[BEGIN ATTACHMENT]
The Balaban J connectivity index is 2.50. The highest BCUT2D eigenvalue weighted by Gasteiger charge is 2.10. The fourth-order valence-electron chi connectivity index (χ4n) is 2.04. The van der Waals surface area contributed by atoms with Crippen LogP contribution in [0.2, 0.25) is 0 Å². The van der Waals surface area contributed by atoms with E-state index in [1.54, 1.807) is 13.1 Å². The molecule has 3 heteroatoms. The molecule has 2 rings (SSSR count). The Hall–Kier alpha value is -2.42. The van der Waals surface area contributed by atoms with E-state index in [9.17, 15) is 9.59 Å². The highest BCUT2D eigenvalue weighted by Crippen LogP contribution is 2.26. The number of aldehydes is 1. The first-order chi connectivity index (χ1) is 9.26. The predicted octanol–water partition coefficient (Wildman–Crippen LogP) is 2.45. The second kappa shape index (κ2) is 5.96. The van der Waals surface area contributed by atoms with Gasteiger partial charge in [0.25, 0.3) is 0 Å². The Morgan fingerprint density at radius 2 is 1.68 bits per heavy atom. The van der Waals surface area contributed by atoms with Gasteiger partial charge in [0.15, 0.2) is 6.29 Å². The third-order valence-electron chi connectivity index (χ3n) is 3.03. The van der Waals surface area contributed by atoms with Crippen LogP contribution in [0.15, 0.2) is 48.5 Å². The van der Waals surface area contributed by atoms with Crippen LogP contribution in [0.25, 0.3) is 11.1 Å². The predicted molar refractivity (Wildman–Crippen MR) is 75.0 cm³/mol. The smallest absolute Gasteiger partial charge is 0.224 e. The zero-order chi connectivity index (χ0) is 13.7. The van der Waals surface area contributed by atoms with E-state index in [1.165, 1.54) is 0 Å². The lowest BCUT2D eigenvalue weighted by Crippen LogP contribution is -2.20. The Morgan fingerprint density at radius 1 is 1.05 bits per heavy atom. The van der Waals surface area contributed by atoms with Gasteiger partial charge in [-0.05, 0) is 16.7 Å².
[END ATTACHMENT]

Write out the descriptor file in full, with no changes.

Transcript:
The Balaban J connectivity index is 2.50. The highest BCUT2D eigenvalue weighted by Gasteiger charge is 2.10. The fourth-order valence-electron chi connectivity index (χ4n) is 2.04. The van der Waals surface area contributed by atoms with Crippen LogP contribution in [0.2, 0.25) is 0 Å². The van der Waals surface area contributed by atoms with E-state index in [1.54, 1.807) is 13.1 Å². The molecule has 3 heteroatoms. The molecule has 2 rings (SSSR count). The Hall–Kier alpha value is -2.42. The van der Waals surface area contributed by atoms with E-state index in [9.17, 15) is 9.59 Å². The highest BCUT2D eigenvalue weighted by Crippen LogP contribution is 2.26. The number of aldehydes is 1. The first-order chi connectivity index (χ1) is 9.26. The predicted octanol–water partition coefficient (Wildman–Crippen LogP) is 2.45. The second kappa shape index (κ2) is 5.96. The van der Waals surface area contributed by atoms with Gasteiger partial charge in [0.25, 0.3) is 0 Å². The Morgan fingerprint density at radius 2 is 1.68 bits per heavy atom. The van der Waals surface area contributed by atoms with Gasteiger partial charge in [0.15, 0.2) is 6.29 Å². The third-order valence-electron chi connectivity index (χ3n) is 3.03. The van der Waals surface area contributed by atoms with Crippen LogP contribution in [0.15, 0.2) is 48.5 Å². The van der Waals surface area contributed by atoms with Crippen LogP contribution in [0.25, 0.3) is 11.1 Å². The predicted molar refractivity (Wildman–Crippen MR) is 75.0 cm³/mol. The smallest absolute Gasteiger partial charge is 0.224 e. The zero-order chi connectivity index (χ0) is 13.7. The van der Waals surface area contributed by atoms with E-state index in [1.165, 1.54) is 0 Å². The lowest BCUT2D eigenvalue weighted by Crippen LogP contribution is -2.20. The Morgan fingerprint density at radius 1 is 1.05 bits per heavy atom. The van der Waals surface area contributed by atoms with Gasteiger partial charge in [-0.05, 0) is 16.7 Å².